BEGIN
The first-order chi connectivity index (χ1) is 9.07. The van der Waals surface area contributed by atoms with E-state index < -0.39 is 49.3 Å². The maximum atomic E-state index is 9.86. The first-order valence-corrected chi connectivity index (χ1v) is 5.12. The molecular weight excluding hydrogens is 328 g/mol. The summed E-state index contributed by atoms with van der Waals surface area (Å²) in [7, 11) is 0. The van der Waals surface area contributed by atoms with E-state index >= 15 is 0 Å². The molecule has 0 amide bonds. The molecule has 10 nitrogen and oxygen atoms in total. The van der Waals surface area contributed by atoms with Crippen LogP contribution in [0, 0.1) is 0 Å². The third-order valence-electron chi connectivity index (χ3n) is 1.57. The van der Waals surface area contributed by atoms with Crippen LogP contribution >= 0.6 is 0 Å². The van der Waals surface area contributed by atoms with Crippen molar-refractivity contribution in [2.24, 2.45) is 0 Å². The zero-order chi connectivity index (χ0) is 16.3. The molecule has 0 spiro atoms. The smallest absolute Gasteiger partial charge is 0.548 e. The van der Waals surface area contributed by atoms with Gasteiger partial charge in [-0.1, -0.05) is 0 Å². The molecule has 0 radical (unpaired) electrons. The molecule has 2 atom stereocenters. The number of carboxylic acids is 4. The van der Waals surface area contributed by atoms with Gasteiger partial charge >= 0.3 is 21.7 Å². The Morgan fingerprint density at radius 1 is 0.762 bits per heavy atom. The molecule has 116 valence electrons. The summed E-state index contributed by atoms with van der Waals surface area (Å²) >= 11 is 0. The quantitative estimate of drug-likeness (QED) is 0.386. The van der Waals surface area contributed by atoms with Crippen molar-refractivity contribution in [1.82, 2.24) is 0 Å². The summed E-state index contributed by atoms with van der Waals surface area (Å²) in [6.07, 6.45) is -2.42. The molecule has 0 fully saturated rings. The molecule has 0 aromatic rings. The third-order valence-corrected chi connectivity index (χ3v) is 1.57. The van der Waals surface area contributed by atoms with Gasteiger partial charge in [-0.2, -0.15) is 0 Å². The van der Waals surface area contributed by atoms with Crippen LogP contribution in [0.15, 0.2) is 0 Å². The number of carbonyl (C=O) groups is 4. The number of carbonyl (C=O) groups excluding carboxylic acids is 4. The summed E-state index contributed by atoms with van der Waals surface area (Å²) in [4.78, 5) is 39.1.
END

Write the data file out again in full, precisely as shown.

The first-order chi connectivity index (χ1) is 9.07. The van der Waals surface area contributed by atoms with E-state index < -0.39 is 49.3 Å². The maximum atomic E-state index is 9.86. The first-order valence-corrected chi connectivity index (χ1v) is 5.12. The molecular weight excluding hydrogens is 328 g/mol. The summed E-state index contributed by atoms with van der Waals surface area (Å²) in [7, 11) is 0. The van der Waals surface area contributed by atoms with E-state index >= 15 is 0 Å². The molecule has 0 amide bonds. The molecule has 10 nitrogen and oxygen atoms in total. The van der Waals surface area contributed by atoms with Crippen LogP contribution in [0, 0.1) is 0 Å². The third-order valence-electron chi connectivity index (χ3n) is 1.57. The van der Waals surface area contributed by atoms with Crippen LogP contribution >= 0.6 is 0 Å². The van der Waals surface area contributed by atoms with Crippen molar-refractivity contribution in [2.24, 2.45) is 0 Å². The zero-order chi connectivity index (χ0) is 16.3. The molecule has 0 spiro atoms. The smallest absolute Gasteiger partial charge is 0.548 e. The van der Waals surface area contributed by atoms with Gasteiger partial charge in [-0.1, -0.05) is 0 Å². The molecule has 0 radical (unpaired) electrons. The molecule has 2 atom stereocenters. The number of carboxylic acids is 4. The van der Waals surface area contributed by atoms with Gasteiger partial charge >= 0.3 is 21.7 Å². The Morgan fingerprint density at radius 1 is 0.762 bits per heavy atom. The molecule has 116 valence electrons. The summed E-state index contributed by atoms with van der Waals surface area (Å²) >= 11 is 0. The quantitative estimate of drug-likeness (QED) is 0.386. The van der Waals surface area contributed by atoms with Crippen molar-refractivity contribution in [1.82, 2.24) is 0 Å². The summed E-state index contributed by atoms with van der Waals surface area (Å²) in [6.07, 6.45) is -2.42. The molecule has 0 fully saturated rings. The molecule has 0 aromatic rings. The third-order valence-corrected chi connectivity index (χ3v) is 1.57. The van der Waals surface area contributed by atoms with Gasteiger partial charge in [-0.2, -0.15) is 0 Å². The van der Waals surface area contributed by atoms with Crippen LogP contribution in [0.15, 0.2) is 0 Å². The number of carbonyl (C=O) groups is 4. The number of carbonyl (C=O) groups excluding carboxylic acids is 4. The summed E-state index contributed by atoms with van der Waals surface area (Å²) in [4.78, 5) is 39.1.